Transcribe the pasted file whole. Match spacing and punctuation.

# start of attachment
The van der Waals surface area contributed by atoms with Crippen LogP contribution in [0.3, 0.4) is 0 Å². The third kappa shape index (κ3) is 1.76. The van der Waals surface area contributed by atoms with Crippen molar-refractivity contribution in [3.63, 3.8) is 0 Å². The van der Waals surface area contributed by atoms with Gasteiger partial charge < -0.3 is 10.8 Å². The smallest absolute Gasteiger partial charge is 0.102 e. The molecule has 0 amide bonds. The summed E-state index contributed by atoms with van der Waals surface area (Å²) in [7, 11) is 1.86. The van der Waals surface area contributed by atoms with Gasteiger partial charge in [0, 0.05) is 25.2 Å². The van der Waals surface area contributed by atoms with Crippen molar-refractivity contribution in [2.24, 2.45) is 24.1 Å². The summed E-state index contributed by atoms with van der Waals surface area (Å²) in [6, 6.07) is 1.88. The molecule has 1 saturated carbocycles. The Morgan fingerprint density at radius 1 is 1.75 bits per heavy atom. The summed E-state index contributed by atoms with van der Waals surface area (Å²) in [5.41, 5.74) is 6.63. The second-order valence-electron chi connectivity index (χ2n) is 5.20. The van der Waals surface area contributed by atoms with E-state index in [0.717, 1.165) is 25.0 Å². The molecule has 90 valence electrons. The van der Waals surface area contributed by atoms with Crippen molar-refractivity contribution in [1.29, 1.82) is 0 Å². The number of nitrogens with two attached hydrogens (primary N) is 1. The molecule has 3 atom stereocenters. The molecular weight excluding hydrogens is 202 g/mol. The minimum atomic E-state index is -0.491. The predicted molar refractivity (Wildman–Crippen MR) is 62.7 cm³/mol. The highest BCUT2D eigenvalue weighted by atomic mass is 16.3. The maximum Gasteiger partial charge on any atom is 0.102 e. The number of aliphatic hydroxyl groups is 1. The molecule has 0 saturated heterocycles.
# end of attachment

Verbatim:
The van der Waals surface area contributed by atoms with Crippen LogP contribution in [0.3, 0.4) is 0 Å². The third kappa shape index (κ3) is 1.76. The van der Waals surface area contributed by atoms with Crippen molar-refractivity contribution in [3.63, 3.8) is 0 Å². The van der Waals surface area contributed by atoms with Gasteiger partial charge < -0.3 is 10.8 Å². The smallest absolute Gasteiger partial charge is 0.102 e. The molecule has 0 amide bonds. The summed E-state index contributed by atoms with van der Waals surface area (Å²) in [7, 11) is 1.86. The van der Waals surface area contributed by atoms with Gasteiger partial charge in [0, 0.05) is 25.2 Å². The van der Waals surface area contributed by atoms with Crippen molar-refractivity contribution in [2.24, 2.45) is 24.1 Å². The summed E-state index contributed by atoms with van der Waals surface area (Å²) in [6, 6.07) is 1.88. The molecule has 1 saturated carbocycles. The Morgan fingerprint density at radius 1 is 1.75 bits per heavy atom. The summed E-state index contributed by atoms with van der Waals surface area (Å²) in [5.41, 5.74) is 6.63. The second-order valence-electron chi connectivity index (χ2n) is 5.20. The van der Waals surface area contributed by atoms with E-state index in [0.717, 1.165) is 25.0 Å². The molecule has 90 valence electrons. The van der Waals surface area contributed by atoms with Crippen molar-refractivity contribution in [1.29, 1.82) is 0 Å². The number of nitrogens with two attached hydrogens (primary N) is 1. The molecule has 3 atom stereocenters. The molecular weight excluding hydrogens is 202 g/mol. The minimum atomic E-state index is -0.491. The predicted molar refractivity (Wildman–Crippen MR) is 62.7 cm³/mol. The highest BCUT2D eigenvalue weighted by atomic mass is 16.3. The maximum Gasteiger partial charge on any atom is 0.102 e. The number of aliphatic hydroxyl groups is 1. The molecule has 0 saturated heterocycles.